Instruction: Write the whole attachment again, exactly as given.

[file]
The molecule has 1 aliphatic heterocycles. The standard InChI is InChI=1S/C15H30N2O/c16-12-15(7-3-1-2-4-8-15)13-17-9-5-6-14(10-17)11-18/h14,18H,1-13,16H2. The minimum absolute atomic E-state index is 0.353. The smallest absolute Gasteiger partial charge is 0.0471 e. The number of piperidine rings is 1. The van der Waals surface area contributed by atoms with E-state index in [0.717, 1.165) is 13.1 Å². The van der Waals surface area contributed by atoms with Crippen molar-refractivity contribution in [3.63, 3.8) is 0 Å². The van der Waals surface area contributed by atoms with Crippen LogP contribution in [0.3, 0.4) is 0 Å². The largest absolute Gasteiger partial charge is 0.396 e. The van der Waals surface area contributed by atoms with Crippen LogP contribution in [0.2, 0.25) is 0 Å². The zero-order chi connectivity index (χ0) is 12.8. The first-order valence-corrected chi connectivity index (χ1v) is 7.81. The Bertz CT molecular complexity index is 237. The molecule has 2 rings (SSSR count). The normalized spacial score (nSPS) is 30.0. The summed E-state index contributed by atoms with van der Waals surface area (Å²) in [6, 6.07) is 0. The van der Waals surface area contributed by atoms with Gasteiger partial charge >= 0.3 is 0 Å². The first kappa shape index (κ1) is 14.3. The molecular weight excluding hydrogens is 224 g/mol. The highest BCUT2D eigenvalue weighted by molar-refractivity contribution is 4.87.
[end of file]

The molecule has 1 aliphatic heterocycles. The standard InChI is InChI=1S/C15H30N2O/c16-12-15(7-3-1-2-4-8-15)13-17-9-5-6-14(10-17)11-18/h14,18H,1-13,16H2. The minimum absolute atomic E-state index is 0.353. The smallest absolute Gasteiger partial charge is 0.0471 e. The number of piperidine rings is 1. The van der Waals surface area contributed by atoms with E-state index in [0.717, 1.165) is 13.1 Å². The van der Waals surface area contributed by atoms with Crippen molar-refractivity contribution in [3.63, 3.8) is 0 Å². The van der Waals surface area contributed by atoms with Crippen LogP contribution in [0.3, 0.4) is 0 Å². The largest absolute Gasteiger partial charge is 0.396 e. The van der Waals surface area contributed by atoms with Crippen LogP contribution in [0.2, 0.25) is 0 Å². The zero-order chi connectivity index (χ0) is 12.8. The first-order valence-corrected chi connectivity index (χ1v) is 7.81. The Bertz CT molecular complexity index is 237. The molecule has 2 rings (SSSR count). The normalized spacial score (nSPS) is 30.0. The summed E-state index contributed by atoms with van der Waals surface area (Å²) in [6, 6.07) is 0. The van der Waals surface area contributed by atoms with Gasteiger partial charge >= 0.3 is 0 Å². The first kappa shape index (κ1) is 14.3. The molecular weight excluding hydrogens is 224 g/mol. The highest BCUT2D eigenvalue weighted by molar-refractivity contribution is 4.87.